• The standard of living the child would most likely have experienced if his or her parents were married

If you or your child’s other parent has a very high income or other special circumstances that may necessitate a deviation from the Income Shares child support calculation method, contact an experienced family law attorney. Your lawyer can help you petition the court to disregard the usual calculation method and instead make a child support determination that takes into consideration your unique situation.

Modifying an Existing Child Support Order

Life is constantly changing and sometimes parents need to adjust their child support order to reflect those changes. In Illinois, the Department of Healthcare and Family Services Division of Child Support Services gives parents the right to request a child support modification review every three years. During the modification review, the court evaluates the parents’ financial circumstances and other information in order to determine whether or not the child support order should be adjusted. Parents may also be granted a child support modification if a “substantial change in circumstances” necessitates the modification or if the child support order deviates from the Income Shares guidelines by more than 20 percent.

Contact a Kane County Child Support Lawyer

Child support issues can be especially complex when one or both parents have a high income or other extenuating circumstances. For help establishing child support, enforcing a current child support order, modifying child support, and more, contact Shaw Family Law. Set up a free initial consultation with an accomplished St. Charles family law attorney by calling our office at 630-584-5550 today.

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IL family lawyerResearch shows that the total cost of raising a child into adulthood averages over $230,000. If you are an unmarried or divorced parent, you may understandably struggle to make ends meet without support from the other parent. Children deserve to benefit from financial support from both of their children, regardless of if the parents are married. This is why Illinois law requires many divorced and unmarried parents to pay child support. Unfortunately, some parents to do not take this essential obligation seriously. If your child’s other parent has not been paying his or her fair share of child support, he or she could face major consequences including wage garnishment and more.

Establishing Child Support in Illinois

Casual child support agreements between parents cannot be enforced by Illinois courts. In order for your child’s other parent to be legally mandated to pay child support, you will need to formally establish child support through the court system. The court will determine the amount of child support based on each parent’s income and assets, the amount of parenting time each parent is assigned, the child’s needs, and other factors. It is important to note that child support orders can only be entered once paternity has been formally recognized. If your child’s biological father is not paying child support and he is not the legal parent of your child, you will need to first establish paternity before you can start receiving child support.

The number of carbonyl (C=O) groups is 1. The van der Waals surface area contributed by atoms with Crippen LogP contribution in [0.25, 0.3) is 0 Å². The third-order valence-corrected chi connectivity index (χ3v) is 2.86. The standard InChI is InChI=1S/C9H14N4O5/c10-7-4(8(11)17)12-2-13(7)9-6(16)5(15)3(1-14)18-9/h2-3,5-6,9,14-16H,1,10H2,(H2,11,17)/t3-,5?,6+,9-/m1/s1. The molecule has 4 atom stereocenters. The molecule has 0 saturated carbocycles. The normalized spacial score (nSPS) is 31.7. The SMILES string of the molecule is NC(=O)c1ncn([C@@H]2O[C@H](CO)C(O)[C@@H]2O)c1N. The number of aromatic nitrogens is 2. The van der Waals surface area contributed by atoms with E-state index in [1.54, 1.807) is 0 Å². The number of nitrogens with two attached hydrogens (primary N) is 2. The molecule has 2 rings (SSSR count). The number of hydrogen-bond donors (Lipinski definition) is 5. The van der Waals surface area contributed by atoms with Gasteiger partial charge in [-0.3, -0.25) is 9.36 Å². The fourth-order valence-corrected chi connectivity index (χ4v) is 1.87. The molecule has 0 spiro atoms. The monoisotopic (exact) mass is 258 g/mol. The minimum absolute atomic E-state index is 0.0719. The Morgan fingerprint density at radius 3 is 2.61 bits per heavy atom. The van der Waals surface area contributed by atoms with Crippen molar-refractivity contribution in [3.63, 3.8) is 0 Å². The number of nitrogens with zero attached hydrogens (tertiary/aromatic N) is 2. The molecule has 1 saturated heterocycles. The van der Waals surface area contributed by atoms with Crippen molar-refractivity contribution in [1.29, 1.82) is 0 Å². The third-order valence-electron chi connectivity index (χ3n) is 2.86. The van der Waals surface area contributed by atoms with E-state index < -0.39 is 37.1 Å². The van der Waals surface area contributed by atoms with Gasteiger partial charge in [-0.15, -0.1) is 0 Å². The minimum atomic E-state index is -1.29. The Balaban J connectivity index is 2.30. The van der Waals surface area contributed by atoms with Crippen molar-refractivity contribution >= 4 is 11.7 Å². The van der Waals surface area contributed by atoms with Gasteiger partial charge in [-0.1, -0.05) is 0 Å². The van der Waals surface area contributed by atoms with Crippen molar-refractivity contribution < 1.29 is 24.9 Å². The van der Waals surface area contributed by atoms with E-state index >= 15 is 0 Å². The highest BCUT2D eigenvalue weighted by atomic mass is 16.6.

Nonpayment of Court-Ordered Child Support

Court-ordered child support payments are mandatory. Special circumstances may qualify some parents for a reduced child support obligation through a child support modification. However, a parent cannot refuse to pay child support simply because he or she does not want to. If you already have a court order for child support and your child’s other parent is not fulfilling his or her obligation, he or she can face serious consequences including:

  • Wage garnishment
  • Garnishment of bank accounts
  • Interception of state and federal tax refunds
  • Property liens
  • Driver’s license suspension or revocation and
  • Possible jail time

If your child’s other parent is not making support payments in full and on time, a qualified family lawyer can help you enforce your child support order through the court.

Contact a Kane County Child Support Lawyer

At Shaw Family Law, P.C., we understand how vital financial assistance from child support is to a single parent. If your child’s other parent is not paying child support, we will help you take the steps to get you the financial support you and your child need. Whether you want to establish paternity, start child support for the first time, or enforce an existing child support order, we are here for you. Schedule a free, confidential consultation with a skilled St. Charles family law attorney from our firm by calling 630-584-5550 today.